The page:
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A Home 'on Broadway'

Rude ('We're Not Really') Guerrilla Finds a Storefront Stage in Santa Ana

November 06, 1998|ROBERT KOEHLER | SPECIAL TO THE TIMES

They're often called "storefront theaters." But in truth, the small, professionally based theaters in Orange County that fit that description--from Orange's Ensemble Theatre to Fullerton's Vanguard Theatre Ensemble to Anaheim's Stages--actually lack storefronts.

Typically, groups like the Vanguard or Santa Ana's Alternative Repertory Theatre have long been in the kind of industrial parks that abound in the county. They are in quiet, safe enclaves devoid of night life or anything like the buzz of a city--traditionally, the kind of atmosphere in which exciting theater thrives.

"Storefront theater" was a euphemism--until now.

The first impression of Rude Guerrilla Theatre Company's Empire Theater in Santa Ana is startling and maybe just a little gratifying.

After more than a year of vagabonding from space to space, pinching pennies and losing and gaining company members, Rude Guerrilla opens tonight in its new, permanent home with a '90s-style revival of Samuel Beckett's "Happy Days."

That home isn't tucked away in suburban slumber, but in an actual storefront space at the corner of Broadway and 2nd Street in the heart of downtown Santa Ana's burgeoning Artists Village district. Cars and pedestrians move past the high-windowed entrance, and inside is a spacious lobby of burgundy walls and a checkerboard floor.

"We can now say we've made it to Broadway," cracked the company's business director, Michelle Fontenoy. But beyond the group's ever-ready quipping, there's a resolve to serve something nearly unique in Orange County: serious, affordable theater in a bustling cosmopolitan setting and in a facility designed to be both accessible and theatrically versatile.

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But, first, what about that name?

"We're not rude, really," said a slightly sheepish Dave Barton, the group's artistic director and director of "Happy Days."

"We have been and will continue to push the artistic envelope," he said, "'and I guess compared to a lot of the boring theater that goes on around here, with endless revivals of Neil Simon, that's rude."

Barton formed Rude Guerrilla in 1997 with fellow Orange Coast College grad Lee Margrave. He says it was to be a means of combining his training in theater at OCC's Repertory (where students can experiment, and where Barton staged a striking version of Jean Genet's "The Maids") with a passion for political activism (he founded the Orange County chapter of Act-Up, a national AIDS activist organization).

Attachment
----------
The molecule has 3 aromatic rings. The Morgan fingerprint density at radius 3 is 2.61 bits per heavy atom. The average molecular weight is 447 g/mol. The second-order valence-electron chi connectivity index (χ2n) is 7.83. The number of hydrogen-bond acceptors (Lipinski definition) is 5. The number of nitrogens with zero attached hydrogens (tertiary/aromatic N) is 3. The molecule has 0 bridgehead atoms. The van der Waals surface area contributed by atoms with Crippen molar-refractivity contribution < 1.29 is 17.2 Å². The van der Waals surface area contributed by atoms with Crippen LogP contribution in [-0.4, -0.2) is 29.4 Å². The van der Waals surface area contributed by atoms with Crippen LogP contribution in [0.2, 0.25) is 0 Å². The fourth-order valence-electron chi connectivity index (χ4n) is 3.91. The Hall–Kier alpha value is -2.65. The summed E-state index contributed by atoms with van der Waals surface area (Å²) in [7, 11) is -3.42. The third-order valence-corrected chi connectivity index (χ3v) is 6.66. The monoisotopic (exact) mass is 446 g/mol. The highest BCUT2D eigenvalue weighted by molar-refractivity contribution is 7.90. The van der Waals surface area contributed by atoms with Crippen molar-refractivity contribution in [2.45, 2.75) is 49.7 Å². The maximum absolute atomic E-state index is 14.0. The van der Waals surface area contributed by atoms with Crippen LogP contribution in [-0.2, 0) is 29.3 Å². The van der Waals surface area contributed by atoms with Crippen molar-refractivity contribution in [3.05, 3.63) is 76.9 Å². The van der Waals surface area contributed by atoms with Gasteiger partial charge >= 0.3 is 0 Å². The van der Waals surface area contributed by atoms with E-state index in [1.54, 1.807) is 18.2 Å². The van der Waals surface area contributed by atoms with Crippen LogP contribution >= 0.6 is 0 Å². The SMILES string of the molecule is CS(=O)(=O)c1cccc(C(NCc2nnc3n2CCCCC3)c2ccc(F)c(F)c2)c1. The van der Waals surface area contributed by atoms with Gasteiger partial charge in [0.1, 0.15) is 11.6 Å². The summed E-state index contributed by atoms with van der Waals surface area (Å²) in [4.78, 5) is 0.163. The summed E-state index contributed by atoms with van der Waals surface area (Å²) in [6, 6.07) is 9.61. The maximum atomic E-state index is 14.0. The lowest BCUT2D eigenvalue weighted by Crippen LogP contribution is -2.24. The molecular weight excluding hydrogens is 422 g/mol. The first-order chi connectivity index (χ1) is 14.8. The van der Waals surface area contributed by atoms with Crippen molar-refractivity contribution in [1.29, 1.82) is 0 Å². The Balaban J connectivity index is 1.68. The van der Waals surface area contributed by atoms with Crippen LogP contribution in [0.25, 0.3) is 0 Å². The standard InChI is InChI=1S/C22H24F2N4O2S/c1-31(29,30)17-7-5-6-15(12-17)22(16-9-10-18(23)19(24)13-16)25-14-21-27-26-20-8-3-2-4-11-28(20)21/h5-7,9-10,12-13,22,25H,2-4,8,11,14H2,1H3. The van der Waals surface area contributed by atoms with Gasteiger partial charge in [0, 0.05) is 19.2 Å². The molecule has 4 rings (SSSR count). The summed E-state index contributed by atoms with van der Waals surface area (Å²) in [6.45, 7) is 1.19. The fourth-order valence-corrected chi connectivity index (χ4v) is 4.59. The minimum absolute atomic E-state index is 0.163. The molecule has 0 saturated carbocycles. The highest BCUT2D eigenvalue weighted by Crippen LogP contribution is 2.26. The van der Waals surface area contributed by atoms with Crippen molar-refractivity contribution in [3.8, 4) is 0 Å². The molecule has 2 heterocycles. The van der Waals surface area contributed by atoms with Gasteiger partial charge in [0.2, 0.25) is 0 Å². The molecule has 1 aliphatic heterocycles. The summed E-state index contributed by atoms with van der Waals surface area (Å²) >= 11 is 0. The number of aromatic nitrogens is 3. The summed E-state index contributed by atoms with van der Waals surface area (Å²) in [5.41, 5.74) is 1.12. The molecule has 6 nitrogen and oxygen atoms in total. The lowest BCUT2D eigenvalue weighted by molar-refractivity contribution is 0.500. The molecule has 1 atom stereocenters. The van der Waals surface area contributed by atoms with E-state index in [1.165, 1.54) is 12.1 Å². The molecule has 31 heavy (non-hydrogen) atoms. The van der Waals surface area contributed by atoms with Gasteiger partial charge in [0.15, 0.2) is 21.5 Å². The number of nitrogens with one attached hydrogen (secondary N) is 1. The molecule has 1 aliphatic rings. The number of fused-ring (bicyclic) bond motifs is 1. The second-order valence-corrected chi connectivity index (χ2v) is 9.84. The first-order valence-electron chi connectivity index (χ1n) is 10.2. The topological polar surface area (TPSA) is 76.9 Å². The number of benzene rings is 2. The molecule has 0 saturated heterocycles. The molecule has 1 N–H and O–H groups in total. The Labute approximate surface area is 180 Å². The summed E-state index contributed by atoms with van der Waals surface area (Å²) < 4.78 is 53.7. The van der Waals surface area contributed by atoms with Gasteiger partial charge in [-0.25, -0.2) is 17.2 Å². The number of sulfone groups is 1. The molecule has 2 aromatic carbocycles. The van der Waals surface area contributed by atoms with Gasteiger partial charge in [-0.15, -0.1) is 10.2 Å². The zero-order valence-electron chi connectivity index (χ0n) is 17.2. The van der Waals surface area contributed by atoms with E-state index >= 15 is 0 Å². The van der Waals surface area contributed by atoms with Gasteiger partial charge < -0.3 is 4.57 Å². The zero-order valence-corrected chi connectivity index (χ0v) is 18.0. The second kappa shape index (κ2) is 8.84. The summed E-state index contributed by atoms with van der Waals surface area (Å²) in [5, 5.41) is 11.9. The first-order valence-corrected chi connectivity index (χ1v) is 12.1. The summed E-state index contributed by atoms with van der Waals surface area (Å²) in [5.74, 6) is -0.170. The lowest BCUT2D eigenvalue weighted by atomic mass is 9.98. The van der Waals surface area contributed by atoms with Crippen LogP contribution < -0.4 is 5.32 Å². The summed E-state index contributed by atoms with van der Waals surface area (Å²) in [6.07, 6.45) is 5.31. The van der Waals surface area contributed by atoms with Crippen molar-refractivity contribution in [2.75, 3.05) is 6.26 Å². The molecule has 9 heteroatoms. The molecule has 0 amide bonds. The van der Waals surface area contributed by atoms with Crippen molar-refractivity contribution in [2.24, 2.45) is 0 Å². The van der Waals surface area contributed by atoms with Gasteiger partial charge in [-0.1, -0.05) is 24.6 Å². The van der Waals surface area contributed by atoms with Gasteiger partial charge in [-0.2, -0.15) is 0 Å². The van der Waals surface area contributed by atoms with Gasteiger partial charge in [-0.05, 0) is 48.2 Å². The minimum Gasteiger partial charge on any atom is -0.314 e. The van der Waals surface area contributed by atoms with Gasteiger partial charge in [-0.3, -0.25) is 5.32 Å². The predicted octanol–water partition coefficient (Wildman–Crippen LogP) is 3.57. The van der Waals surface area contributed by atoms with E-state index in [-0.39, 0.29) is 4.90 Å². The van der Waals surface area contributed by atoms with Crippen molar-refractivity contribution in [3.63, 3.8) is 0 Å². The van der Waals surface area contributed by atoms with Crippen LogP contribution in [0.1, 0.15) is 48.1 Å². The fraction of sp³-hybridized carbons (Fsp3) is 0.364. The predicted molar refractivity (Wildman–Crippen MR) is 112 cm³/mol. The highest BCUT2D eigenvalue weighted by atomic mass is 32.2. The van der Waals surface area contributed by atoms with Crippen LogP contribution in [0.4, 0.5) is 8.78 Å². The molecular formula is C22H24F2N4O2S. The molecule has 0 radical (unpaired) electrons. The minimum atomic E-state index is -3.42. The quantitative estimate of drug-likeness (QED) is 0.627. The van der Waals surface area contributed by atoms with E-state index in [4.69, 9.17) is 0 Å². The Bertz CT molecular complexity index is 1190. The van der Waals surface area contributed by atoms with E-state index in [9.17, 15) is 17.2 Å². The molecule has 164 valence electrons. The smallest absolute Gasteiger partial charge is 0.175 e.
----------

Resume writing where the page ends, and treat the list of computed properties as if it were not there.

They hit the pavement running with "In the House of the Lord" at Huntington Beach Arts Center, but Barton so reeled from the negative reviews that he contemplated quitting. Joel Beers, a fellow director and theater critic at OC Weekly (where Barton contributes theater reviews and where, ironically, the show received one of its negative reviews), reminded Barton that "it's about the work. He urged us on, and amazingly, crowds actually grew during the run."

"They couldn't believe the show was as bad as the critics had written," added Fontenoy, standing outside the theater's glass entrance, "and came to see for themselves."

Margrave soon left Rude Guerrilla, and Fontenoy aided Barton's search for a permanent home.

Subsequent shows included Charles Busch's camp-a-thon, "Vampire Lesbians of Sodom," and Terrence McNally's "A Perfect Ganesh" in various venues including the Grove Theatre Center's Gem Theatre.

"We've had help all along--the higher-ups in the city of Santa Ana are being really helpful and nice to us right now--but we kept running into the kinds of restrictions you get into when you don't have your own space," said Fontenoy, a theater graduate of Fullerton College.

Scheduling a season proved impossible at busy facilities like the Huntington Beach Arts Center, while production runs had to be curtailed and rehearsal time was typically a rush job.

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Barton surveyed a swath of the county from Fullerton to Tustin, but encountered snags with code problems or deep-pocket rents. While Fontenoy liked the safety and utility of industrial park locations, Barton insisted on a storefront space. Fontenoy, in turn, insisted on a wheelchair-accessible space because "my mom has been in a wheelchair and I know the obstacles you can encounter."

They settled on Santa Ana's fledgling arts district, the urbanized, Latino-rich community that's also now home to the Hunger Artists (whose members also came out of OCC Rep) and Alternative Repertory, whose season will open in January.

With the technical and financial support of friend Don Hess, now the company's production director, Barton and Fontenoy hit upon their ideal venue, the southern half of a former furniture store.

The troupe's next-door neighbor is the Aman Folk Ensemble, the Los Angeles-based dance company that recently opened office and rehearsal space there, while upstairs are visual artists' studios. Coffeehouses and more arts-related businesses are due to open in the surrounding blocks within the next year.

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